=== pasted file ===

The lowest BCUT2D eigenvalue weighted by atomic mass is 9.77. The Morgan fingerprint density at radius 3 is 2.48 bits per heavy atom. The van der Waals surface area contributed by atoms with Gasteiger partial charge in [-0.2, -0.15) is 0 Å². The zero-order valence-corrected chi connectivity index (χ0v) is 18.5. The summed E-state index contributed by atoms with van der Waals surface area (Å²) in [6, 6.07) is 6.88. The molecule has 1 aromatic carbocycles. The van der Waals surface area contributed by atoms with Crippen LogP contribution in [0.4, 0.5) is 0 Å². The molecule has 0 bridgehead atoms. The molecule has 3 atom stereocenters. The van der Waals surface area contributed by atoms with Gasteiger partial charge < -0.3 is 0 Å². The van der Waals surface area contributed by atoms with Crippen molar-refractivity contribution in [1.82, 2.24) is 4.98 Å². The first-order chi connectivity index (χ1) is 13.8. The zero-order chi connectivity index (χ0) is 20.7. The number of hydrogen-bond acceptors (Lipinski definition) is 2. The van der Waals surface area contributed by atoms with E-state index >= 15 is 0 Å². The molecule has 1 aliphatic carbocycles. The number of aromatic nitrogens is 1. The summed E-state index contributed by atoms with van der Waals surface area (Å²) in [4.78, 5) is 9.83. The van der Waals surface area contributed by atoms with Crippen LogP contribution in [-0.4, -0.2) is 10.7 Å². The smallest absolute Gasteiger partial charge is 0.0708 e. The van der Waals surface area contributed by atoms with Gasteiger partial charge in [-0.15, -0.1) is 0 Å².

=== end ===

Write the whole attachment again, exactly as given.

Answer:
The lowest BCUT2D eigenvalue weighted by atomic mass is 9.77. The Morgan fingerprint density at radius 3 is 2.48 bits per heavy atom. The van der Waals surface area contributed by atoms with Gasteiger partial charge in [-0.2, -0.15) is 0 Å². The zero-order valence-corrected chi connectivity index (χ0v) is 18.5. The summed E-state index contributed by atoms with van der Waals surface area (Å²) in [6, 6.07) is 6.88. The molecule has 1 aromatic carbocycles. The van der Waals surface area contributed by atoms with Crippen LogP contribution in [0.4, 0.5) is 0 Å². The molecule has 0 bridgehead atoms. The molecule has 3 atom stereocenters. The van der Waals surface area contributed by atoms with Gasteiger partial charge < -0.3 is 0 Å². The van der Waals surface area contributed by atoms with Crippen molar-refractivity contribution in [1.82, 2.24) is 4.98 Å². The first-order chi connectivity index (χ1) is 13.8. The zero-order chi connectivity index (χ0) is 20.7. The number of hydrogen-bond acceptors (Lipinski definition) is 2. The van der Waals surface area contributed by atoms with E-state index >= 15 is 0 Å². The molecule has 1 aliphatic carbocycles. The number of aromatic nitrogens is 1. The summed E-state index contributed by atoms with van der Waals surface area (Å²) in [4.78, 5) is 9.83. The van der Waals surface area contributed by atoms with Crippen LogP contribution in [-0.4, -0.2) is 10.7 Å². The smallest absolute Gasteiger partial charge is 0.0708 e. The van der Waals surface area contributed by atoms with Gasteiger partial charge in [-0.15, -0.1) is 0 Å².